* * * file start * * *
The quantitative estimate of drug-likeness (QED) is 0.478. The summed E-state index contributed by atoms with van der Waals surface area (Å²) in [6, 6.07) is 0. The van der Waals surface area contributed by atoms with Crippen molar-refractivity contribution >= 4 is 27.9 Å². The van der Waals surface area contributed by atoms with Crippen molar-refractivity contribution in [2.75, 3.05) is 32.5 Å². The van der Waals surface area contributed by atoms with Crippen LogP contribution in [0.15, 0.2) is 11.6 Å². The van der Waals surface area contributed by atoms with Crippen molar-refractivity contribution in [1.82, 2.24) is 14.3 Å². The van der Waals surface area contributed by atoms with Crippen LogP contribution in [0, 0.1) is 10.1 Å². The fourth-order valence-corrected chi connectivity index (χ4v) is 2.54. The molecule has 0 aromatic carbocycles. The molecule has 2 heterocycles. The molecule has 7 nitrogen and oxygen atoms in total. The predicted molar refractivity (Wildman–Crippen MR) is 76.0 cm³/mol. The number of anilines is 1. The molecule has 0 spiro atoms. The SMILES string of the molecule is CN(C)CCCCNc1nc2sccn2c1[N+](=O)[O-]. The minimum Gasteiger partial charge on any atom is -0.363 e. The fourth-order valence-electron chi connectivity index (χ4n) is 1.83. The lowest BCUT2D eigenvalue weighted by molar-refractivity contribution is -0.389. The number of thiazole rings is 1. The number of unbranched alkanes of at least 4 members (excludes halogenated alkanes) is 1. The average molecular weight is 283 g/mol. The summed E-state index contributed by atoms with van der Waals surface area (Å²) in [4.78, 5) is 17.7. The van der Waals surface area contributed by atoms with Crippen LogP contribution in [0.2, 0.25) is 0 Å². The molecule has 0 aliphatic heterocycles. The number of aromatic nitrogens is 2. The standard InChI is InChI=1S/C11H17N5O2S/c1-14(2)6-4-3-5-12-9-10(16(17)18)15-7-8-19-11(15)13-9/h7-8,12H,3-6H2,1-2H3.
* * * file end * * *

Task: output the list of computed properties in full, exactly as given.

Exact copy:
The quantitative estimate of drug-likeness (QED) is 0.478. The summed E-state index contributed by atoms with van der Waals surface area (Å²) in [6, 6.07) is 0. The van der Waals surface area contributed by atoms with Crippen molar-refractivity contribution >= 4 is 27.9 Å². The van der Waals surface area contributed by atoms with Crippen molar-refractivity contribution in [2.75, 3.05) is 32.5 Å². The van der Waals surface area contributed by atoms with Crippen LogP contribution in [0.15, 0.2) is 11.6 Å². The van der Waals surface area contributed by atoms with Crippen molar-refractivity contribution in [1.82, 2.24) is 14.3 Å². The van der Waals surface area contributed by atoms with Crippen LogP contribution in [0, 0.1) is 10.1 Å². The fourth-order valence-corrected chi connectivity index (χ4v) is 2.54. The molecule has 0 aromatic carbocycles. The molecule has 2 heterocycles. The molecule has 7 nitrogen and oxygen atoms in total. The predicted molar refractivity (Wildman–Crippen MR) is 76.0 cm³/mol. The number of anilines is 1. The molecule has 0 spiro atoms. The SMILES string of the molecule is CN(C)CCCCNc1nc2sccn2c1[N+](=O)[O-]. The minimum Gasteiger partial charge on any atom is -0.363 e. The fourth-order valence-electron chi connectivity index (χ4n) is 1.83. The lowest BCUT2D eigenvalue weighted by molar-refractivity contribution is -0.389. The number of thiazole rings is 1. The number of unbranched alkanes of at least 4 members (excludes halogenated alkanes) is 1. The average molecular weight is 283 g/mol. The summed E-state index contributed by atoms with van der Waals surface area (Å²) in [4.78, 5) is 17.7. The van der Waals surface area contributed by atoms with Crippen LogP contribution in [0.2, 0.25) is 0 Å². The molecule has 0 aliphatic heterocycles. The number of aromatic nitrogens is 2. The standard InChI is InChI=1S/C11H17N5O2S/c1-14(2)6-4-3-5-12-9-10(16(17)18)15-7-8-19-11(15)13-9/h7-8,12H,3-6H2,1-2H3.